What is SIP Calling? - A Comprehensive Guide

Written on Mar 12, 2024.

In an era dominated by digital connectivity, Session Initiation Protocol (SIP) calling has emerged as a pivotal technology, reshaping the landscape of communication. This article aims to demystify the intricacies of SIP calling, providing a comprehensive understanding of its functionality and the impact it has on modern communication.

What is SIP Calling

What is SIP Calling?
SIP is only involved in the signaling operations of a media communication session and is primarily used to set up and terminate voice or video calls. SIP can be used to establish two-party (unicast) or multiparty (multicast) sessions. It also allows modification of existing calls. The modification can involve changing addresses or ports, inviting more participants, and adding or deleting media streams. SIP has also found applications in messaging applications, such as instant messaging, and event subscription and notification.

SIP works in conjunction with several other protocols that specify the media format and coding and that carry the media once the call is set up. For call setup, the body of a SIP message contains a Session Description Protocol (SDP) data unit, which specifies the media format, codec and media communication protocol. Voice and video media streams are typically carried between the terminals using the Real-time Transport Protocol (RTP) or Secure Real-time Transport Protocol (SRTP).[3][8]

Every resource of a SIP network, such as user agents, call routers, and voicemail boxes, are identified by a Uniform Resource Identifier (URI). The syntax of the URI follows the general standard syntax also used in Web services and e-mail.[9] The URI scheme used for SIP is sip and a typical SIP URI has the form sip:username@domainname or sip:username@hostport, where domainname requires DNS SRV records to locate the servers for SIP domain while hostport can be an IP address or a fully qualified domain name of the host and port. If secure transmission is required, the scheme sips is used.[10][11]

SIP employs design elements similar to the HTTP request and response transaction model.[12] Each transaction consists of a client request that invokes a particular method or function on the server and at least one response. SIP reuses most of the header fields, encoding rules and status codes of HTTP, providing a readable text-based format.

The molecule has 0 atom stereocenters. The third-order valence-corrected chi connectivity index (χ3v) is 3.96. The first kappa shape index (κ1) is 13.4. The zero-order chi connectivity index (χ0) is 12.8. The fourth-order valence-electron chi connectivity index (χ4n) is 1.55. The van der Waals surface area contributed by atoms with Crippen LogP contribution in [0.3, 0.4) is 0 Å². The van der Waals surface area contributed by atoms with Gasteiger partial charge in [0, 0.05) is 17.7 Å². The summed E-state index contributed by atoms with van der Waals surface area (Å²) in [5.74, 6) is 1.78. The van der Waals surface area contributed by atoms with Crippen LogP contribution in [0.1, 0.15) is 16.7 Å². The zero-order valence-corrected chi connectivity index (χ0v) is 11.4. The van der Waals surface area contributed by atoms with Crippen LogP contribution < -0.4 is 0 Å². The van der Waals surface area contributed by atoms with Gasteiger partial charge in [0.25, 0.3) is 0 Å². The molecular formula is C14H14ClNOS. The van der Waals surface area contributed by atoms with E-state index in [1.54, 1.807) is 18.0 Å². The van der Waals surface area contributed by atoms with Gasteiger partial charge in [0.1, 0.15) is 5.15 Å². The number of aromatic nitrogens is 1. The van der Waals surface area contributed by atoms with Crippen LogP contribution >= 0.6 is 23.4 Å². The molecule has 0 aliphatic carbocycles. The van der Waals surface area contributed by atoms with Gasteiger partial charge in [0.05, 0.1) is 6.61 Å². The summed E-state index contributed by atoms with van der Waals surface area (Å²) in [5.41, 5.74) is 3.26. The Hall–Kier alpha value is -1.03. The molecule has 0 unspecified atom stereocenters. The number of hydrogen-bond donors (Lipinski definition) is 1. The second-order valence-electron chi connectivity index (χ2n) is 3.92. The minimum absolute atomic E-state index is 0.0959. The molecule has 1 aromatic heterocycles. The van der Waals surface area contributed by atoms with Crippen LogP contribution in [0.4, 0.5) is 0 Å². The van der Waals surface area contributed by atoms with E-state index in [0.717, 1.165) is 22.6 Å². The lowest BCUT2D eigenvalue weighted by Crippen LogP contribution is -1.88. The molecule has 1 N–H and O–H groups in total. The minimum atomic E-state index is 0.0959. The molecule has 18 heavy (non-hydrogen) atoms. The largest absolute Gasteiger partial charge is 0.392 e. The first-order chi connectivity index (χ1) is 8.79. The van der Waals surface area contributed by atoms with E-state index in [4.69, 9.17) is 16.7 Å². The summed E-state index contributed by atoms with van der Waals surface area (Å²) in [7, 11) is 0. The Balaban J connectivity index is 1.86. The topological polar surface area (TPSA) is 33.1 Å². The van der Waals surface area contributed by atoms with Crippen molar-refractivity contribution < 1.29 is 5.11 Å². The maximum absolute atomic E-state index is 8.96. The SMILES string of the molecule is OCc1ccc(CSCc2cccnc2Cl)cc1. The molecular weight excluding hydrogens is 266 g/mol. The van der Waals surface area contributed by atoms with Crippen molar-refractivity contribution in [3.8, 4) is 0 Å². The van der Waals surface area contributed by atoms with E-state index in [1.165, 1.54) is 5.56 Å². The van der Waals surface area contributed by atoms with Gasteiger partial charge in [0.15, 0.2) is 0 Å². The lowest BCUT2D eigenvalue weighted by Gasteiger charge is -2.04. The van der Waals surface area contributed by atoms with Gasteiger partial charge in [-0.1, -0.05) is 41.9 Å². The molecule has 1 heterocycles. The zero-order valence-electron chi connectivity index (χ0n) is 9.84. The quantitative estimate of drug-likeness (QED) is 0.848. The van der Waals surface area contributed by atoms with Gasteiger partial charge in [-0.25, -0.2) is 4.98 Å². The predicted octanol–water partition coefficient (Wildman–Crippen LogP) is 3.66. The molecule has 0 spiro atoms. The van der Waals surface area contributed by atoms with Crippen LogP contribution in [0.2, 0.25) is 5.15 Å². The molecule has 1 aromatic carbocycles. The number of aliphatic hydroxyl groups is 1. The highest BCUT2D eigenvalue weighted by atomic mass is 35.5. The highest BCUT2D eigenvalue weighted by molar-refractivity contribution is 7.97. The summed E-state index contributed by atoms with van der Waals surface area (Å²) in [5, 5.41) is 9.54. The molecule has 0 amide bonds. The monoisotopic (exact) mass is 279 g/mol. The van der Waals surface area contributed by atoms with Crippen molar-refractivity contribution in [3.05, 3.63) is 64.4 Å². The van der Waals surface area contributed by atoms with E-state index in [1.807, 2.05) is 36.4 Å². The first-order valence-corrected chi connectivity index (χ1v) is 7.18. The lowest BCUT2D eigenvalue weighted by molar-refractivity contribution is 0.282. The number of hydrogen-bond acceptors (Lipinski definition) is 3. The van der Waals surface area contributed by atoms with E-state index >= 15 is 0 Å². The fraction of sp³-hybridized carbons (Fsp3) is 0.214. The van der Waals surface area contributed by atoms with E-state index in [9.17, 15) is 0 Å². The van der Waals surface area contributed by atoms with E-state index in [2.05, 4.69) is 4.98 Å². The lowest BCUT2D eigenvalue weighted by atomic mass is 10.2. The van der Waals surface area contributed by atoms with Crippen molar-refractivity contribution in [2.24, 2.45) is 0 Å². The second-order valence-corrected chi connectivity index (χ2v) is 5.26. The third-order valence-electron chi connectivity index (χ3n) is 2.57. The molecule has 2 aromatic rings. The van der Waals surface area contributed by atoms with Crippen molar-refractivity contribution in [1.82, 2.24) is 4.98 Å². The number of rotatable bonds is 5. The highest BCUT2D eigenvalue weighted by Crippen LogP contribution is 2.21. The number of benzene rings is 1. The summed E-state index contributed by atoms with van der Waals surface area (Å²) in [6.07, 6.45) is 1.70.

SIP can be carried by several transport layer protocols including Transmission Control Protocol (TCP), User Datagram Protocol (UDP), and Stream Control Transmission Protocol (SCTP).[13][14] SIP clients typically use TCP or UDP on port numbers 5060 or 5061 for SIP traffic to servers and other endpoints. Port 5060 is commonly used for non-encrypted signaling traffic whereas port 5061 is typically used for traffic encrypted with Transport Layer Security (TLS).

SIP-based telephony networks often implement call processing features of Signaling System 7 (SS7), for which special SIP protocol extensions exist, although the two protocols themselves are very different. SS7 is a centralized protocol, characterized by a complex central network architecture and dumb endpoints (traditional telephone handsets). SIP is a client-server protocol of equipotent peers. SIP features are implemented in the communicating endpoints, while the traditional SS7 architecture is in use only between switching centers.

Security Considerations

While SIP calling offers numerous advantages, it's crucial to address security concerns. SIP-based systems can be vulnerable to various threats, including identity theft, eavesdropping, and denial-of-service attacks. Implementing encryption, strong authentication mechanisms, and regular security audits are essential to safeguarding SIP-based communication.


In conclusion, SIP calling stands as a testament to the transformative power of technology in communication. By embracing SIP, individuals and organizations can unlock a world of cost-effective, scalable, and feature-rich communication solutions. As the digital landscape continues to evolve, SIP calling remains at the forefront, driving innovation and connectivity in the modern era.